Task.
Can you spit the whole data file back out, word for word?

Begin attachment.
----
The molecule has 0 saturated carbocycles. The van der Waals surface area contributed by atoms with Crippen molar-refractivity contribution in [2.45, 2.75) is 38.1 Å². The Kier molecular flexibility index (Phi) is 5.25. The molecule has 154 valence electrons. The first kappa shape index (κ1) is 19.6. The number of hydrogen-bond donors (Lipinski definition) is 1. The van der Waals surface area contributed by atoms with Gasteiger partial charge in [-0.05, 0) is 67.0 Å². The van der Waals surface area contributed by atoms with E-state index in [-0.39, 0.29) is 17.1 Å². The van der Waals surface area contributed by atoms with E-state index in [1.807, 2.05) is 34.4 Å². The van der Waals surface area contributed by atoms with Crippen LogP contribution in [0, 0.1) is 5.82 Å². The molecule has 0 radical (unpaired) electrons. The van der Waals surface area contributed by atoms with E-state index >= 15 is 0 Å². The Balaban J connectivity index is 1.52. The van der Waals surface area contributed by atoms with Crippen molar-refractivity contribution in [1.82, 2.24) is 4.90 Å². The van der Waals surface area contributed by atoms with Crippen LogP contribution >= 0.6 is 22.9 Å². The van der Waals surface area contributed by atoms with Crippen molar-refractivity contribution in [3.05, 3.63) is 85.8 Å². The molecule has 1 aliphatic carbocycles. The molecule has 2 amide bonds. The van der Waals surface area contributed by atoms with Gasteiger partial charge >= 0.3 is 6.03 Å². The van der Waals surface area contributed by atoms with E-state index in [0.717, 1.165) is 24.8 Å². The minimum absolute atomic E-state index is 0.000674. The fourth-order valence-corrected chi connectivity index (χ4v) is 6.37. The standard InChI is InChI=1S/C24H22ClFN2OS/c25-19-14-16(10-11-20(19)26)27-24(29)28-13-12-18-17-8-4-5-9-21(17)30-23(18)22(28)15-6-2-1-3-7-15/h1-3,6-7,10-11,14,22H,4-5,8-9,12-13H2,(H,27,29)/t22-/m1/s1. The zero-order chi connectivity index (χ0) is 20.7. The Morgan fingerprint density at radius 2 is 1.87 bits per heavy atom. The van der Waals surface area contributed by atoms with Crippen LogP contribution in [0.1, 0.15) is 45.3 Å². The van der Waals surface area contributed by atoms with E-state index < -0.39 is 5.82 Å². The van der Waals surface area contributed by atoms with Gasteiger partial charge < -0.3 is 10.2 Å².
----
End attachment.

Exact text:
The molecule has 0 saturated carbocycles. The van der Waals surface area contributed by atoms with Crippen molar-refractivity contribution in [2.45, 2.75) is 38.1 Å². The Kier molecular flexibility index (Phi) is 5.25. The molecule has 154 valence electrons. The first kappa shape index (κ1) is 19.6. The number of hydrogen-bond donors (Lipinski definition) is 1. The van der Waals surface area contributed by atoms with Gasteiger partial charge in [-0.05, 0) is 67.0 Å². The van der Waals surface area contributed by atoms with E-state index in [-0.39, 0.29) is 17.1 Å². The van der Waals surface area contributed by atoms with E-state index in [1.807, 2.05) is 34.4 Å². The van der Waals surface area contributed by atoms with Crippen LogP contribution in [0, 0.1) is 5.82 Å². The molecule has 0 radical (unpaired) electrons. The van der Waals surface area contributed by atoms with E-state index >= 15 is 0 Å². The Balaban J connectivity index is 1.52. The van der Waals surface area contributed by atoms with Crippen molar-refractivity contribution in [1.82, 2.24) is 4.90 Å². The van der Waals surface area contributed by atoms with Crippen LogP contribution >= 0.6 is 22.9 Å². The van der Waals surface area contributed by atoms with Crippen molar-refractivity contribution in [3.05, 3.63) is 85.8 Å². The molecule has 1 aliphatic carbocycles. The molecule has 2 amide bonds. The van der Waals surface area contributed by atoms with Gasteiger partial charge >= 0.3 is 6.03 Å². The van der Waals surface area contributed by atoms with E-state index in [0.717, 1.165) is 24.8 Å². The minimum absolute atomic E-state index is 0.000674. The fourth-order valence-corrected chi connectivity index (χ4v) is 6.37. The standard InChI is InChI=1S/C24H22ClFN2OS/c25-19-14-16(10-11-20(19)26)27-24(29)28-13-12-18-17-8-4-5-9-21(17)30-23(18)22(28)15-6-2-1-3-7-15/h1-3,6-7,10-11,14,22H,4-5,8-9,12-13H2,(H,27,29)/t22-/m1/s1. The zero-order chi connectivity index (χ0) is 20.7. The Morgan fingerprint density at radius 2 is 1.87 bits per heavy atom. The van der Waals surface area contributed by atoms with Crippen LogP contribution in [0.1, 0.15) is 45.3 Å². The van der Waals surface area contributed by atoms with E-state index < -0.39 is 5.82 Å². The van der Waals surface area contributed by atoms with Gasteiger partial charge < -0.3 is 10.2 Å².